Ellen Byrne, final year philosophy and politics student critically examines the ‘til death do us part trope’ and why, sex and death have always been interlinked.
Many of us place great value on being in monogamous relationships without questioning why we do so. I think it’s possible that our collective obsession with monogamy derives from an entirely different predicament: fear of death. Here’s why:
Reason #1: we struggle to live with ourselves. If lockdown has revealed one thing, it’s that spending prolonged periods of time by yourself can be gruelling. When forced into solitude, we become prone to pervasive thoughts, introspection and, worst of all, loneliness. The denial of physical touch, even just brushing off passers-by on public transport, magnifies our desolation. Hence the number of people who continue to live in shared accommodation at extortionate prices despite not having any classes or work to go to, or the number of people flocking home to live with their previously estranged families. We are social creatures; even the most introverted or independent of characters can become tormented by isolation.
While lockdown has highlighted the malaise we experience in our own company, it is this same sense of unease that determines how we spend much of our lives. Whether it’s gorging on media or exhausting ourselves with work, we are constantly seeking diversion from our own thoughts for fear of the dark places they could lead us. The same goes for relationships: not only do we want to have someone with us when we die, we want someone to distract us until we do. Sure, there are plenty of people who have the good sense not to envision dying of old age alongside the randomer they just had a one-night-stand with, but once a sexual partner becomes the object of our love, we place an expectation of commitment both on them and on ourselves. A commitment to love each other more than anyone else, and to do so exclusively.
This brings me to Reason #2– we are frightened by the thought of navigating the twilight of our existence without someone to comfort us. People often cite “I don’t want to die alone” as a reason for seeking a partner, and do so in a flippant way. I would argue that this levity is a thin veil in front of a cavernous anxiety. Death is often far from the minds of the young, but as we grow older it confronts us with decreasing mercy. That’s why we want someone to stare into the abyss with us, and hold our hand as we edge closer.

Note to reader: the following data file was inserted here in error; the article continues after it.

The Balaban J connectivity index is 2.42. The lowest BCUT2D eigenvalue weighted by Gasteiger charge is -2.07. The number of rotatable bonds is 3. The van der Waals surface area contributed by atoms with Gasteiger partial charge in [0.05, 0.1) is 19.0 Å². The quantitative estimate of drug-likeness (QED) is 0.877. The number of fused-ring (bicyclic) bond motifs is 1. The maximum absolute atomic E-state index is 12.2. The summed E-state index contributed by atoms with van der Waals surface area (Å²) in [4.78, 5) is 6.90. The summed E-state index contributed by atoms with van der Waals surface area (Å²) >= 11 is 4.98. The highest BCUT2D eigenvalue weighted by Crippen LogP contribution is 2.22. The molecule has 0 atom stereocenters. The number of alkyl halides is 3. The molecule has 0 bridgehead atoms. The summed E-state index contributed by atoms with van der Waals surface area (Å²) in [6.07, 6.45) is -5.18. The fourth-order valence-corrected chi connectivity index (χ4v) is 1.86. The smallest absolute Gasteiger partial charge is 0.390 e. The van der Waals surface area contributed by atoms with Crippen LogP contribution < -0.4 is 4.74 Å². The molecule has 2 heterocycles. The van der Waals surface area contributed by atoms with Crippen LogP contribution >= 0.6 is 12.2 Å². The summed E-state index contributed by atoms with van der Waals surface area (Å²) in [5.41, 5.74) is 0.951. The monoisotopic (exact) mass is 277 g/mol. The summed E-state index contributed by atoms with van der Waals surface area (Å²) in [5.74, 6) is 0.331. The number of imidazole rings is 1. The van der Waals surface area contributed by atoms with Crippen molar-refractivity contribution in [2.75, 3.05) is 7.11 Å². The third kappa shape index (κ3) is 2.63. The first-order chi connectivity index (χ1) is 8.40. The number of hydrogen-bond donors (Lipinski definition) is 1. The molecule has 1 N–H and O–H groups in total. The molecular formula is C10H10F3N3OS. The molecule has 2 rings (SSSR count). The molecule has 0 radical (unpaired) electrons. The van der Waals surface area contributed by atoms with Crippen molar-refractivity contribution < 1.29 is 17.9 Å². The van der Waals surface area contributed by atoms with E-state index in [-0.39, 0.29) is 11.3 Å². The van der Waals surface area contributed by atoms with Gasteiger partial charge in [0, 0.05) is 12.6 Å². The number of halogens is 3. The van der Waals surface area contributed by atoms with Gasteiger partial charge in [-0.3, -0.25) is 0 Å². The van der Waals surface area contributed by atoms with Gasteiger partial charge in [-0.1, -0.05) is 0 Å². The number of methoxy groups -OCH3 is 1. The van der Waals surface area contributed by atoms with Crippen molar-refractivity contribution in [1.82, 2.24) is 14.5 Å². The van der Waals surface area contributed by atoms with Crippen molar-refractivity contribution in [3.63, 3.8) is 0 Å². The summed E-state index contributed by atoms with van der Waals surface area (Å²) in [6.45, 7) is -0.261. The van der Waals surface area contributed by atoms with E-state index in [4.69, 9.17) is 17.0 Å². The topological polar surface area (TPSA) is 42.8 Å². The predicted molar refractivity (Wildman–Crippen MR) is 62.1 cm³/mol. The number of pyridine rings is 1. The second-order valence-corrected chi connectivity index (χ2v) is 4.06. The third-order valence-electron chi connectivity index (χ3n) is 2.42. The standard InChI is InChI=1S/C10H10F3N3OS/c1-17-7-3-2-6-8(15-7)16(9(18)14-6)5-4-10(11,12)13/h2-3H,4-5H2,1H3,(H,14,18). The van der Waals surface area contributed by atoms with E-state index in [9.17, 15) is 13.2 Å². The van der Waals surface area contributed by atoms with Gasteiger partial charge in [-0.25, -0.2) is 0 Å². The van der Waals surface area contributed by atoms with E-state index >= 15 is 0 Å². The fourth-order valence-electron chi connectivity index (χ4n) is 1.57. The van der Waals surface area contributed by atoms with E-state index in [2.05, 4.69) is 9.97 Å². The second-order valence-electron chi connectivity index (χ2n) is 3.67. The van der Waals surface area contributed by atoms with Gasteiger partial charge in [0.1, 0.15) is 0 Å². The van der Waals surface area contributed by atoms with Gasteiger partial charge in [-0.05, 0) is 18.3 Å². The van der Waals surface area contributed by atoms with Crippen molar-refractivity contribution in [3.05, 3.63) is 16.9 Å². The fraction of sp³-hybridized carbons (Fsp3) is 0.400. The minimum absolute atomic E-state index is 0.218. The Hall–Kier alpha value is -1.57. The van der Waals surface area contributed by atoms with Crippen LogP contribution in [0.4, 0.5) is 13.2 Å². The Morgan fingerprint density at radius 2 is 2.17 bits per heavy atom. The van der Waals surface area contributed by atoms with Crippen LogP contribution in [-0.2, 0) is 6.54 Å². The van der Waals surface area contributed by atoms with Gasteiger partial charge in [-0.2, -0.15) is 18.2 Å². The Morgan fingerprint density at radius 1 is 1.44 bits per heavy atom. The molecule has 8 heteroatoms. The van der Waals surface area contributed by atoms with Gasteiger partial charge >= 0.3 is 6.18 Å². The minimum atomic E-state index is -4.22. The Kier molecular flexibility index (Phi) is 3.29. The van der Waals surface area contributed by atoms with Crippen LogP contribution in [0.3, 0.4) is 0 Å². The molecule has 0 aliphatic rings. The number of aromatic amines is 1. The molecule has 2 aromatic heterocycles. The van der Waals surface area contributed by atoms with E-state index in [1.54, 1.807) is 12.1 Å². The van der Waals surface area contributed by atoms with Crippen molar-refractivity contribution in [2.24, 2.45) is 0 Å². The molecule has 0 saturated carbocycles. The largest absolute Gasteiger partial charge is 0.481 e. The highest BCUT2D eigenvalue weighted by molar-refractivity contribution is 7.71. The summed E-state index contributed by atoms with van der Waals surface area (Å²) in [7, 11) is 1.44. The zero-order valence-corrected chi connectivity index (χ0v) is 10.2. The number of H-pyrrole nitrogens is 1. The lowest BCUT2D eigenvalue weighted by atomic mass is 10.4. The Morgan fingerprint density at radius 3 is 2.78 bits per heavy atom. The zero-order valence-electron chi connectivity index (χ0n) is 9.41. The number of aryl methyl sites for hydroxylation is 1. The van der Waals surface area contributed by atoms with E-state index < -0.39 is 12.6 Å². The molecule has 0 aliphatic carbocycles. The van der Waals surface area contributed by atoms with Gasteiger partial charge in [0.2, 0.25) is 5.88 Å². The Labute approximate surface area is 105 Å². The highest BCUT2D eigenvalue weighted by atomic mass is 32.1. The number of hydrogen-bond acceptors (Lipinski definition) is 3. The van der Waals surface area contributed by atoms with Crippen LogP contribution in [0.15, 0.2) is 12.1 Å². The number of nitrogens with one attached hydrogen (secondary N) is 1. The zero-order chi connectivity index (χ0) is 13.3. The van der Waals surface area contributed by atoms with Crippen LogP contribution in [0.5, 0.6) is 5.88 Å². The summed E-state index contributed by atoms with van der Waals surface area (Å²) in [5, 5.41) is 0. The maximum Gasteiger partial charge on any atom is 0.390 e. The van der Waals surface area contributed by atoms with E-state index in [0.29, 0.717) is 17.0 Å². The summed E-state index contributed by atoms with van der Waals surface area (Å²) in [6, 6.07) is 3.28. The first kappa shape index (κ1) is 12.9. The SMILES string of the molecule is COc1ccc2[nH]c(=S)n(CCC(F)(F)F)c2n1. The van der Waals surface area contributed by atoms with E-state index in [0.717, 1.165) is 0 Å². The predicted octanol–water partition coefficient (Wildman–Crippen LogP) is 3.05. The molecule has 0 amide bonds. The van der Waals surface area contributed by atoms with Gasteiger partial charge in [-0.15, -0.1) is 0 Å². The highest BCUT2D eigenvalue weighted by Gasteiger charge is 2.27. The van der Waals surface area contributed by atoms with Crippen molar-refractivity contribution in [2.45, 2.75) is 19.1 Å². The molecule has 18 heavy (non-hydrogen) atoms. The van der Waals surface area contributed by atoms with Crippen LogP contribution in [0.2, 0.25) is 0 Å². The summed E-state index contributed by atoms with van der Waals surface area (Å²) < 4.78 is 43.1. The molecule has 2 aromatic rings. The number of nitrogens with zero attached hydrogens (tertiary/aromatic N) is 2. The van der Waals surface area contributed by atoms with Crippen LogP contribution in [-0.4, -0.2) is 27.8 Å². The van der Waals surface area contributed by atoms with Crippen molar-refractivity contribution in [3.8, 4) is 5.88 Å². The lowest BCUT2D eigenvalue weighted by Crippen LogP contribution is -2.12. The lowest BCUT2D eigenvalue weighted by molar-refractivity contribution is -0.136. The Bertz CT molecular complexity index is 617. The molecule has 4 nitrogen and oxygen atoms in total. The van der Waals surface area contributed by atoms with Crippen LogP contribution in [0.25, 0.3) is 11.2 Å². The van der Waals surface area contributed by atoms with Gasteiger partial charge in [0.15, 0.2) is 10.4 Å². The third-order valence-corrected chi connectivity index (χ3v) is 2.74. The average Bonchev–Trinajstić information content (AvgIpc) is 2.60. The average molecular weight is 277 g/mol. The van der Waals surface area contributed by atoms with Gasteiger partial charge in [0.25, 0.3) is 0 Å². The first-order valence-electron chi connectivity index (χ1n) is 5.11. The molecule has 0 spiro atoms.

Finally, the third reason I find the most erroneous: We are led to believe that love in the form of a monogamous relationship is a necessary requisite for a meaningful life.
What is a meaningful life in the first place? I’ll spare you the philosophical pondering- but most of us can agree on this much: a meaningful life is one that does not feel wasted. Being loved by others is one of the most powerful affirmations that our existence is worthwhile. It can even be a security blanket that we wrap around our dreams so that if we fail in our pursuit of them, we have the comfort of knowing that we did not fail in being loved. When it comes to romantic relationships, it is often the exclusivity, and the devotion that this exclusivity implies, that makes love seem so fulfilling. However, we risk deceiving ourselves in this process; the desire for this assurance can prompt us to enter into relationships or commitments that are wrong for us.
Let me be clear. This is not a case against love, or relationships, or even monogamy. They can all be great things, but there is more to life. If we can live with ourselves, then sex, love, and commitment can become pleasures with which to supplement our lives, but without our sense of self-worth and personal fulfilment becoming contingent upon them.
There may be no antidote for our mortality, but love is a consoling medicine.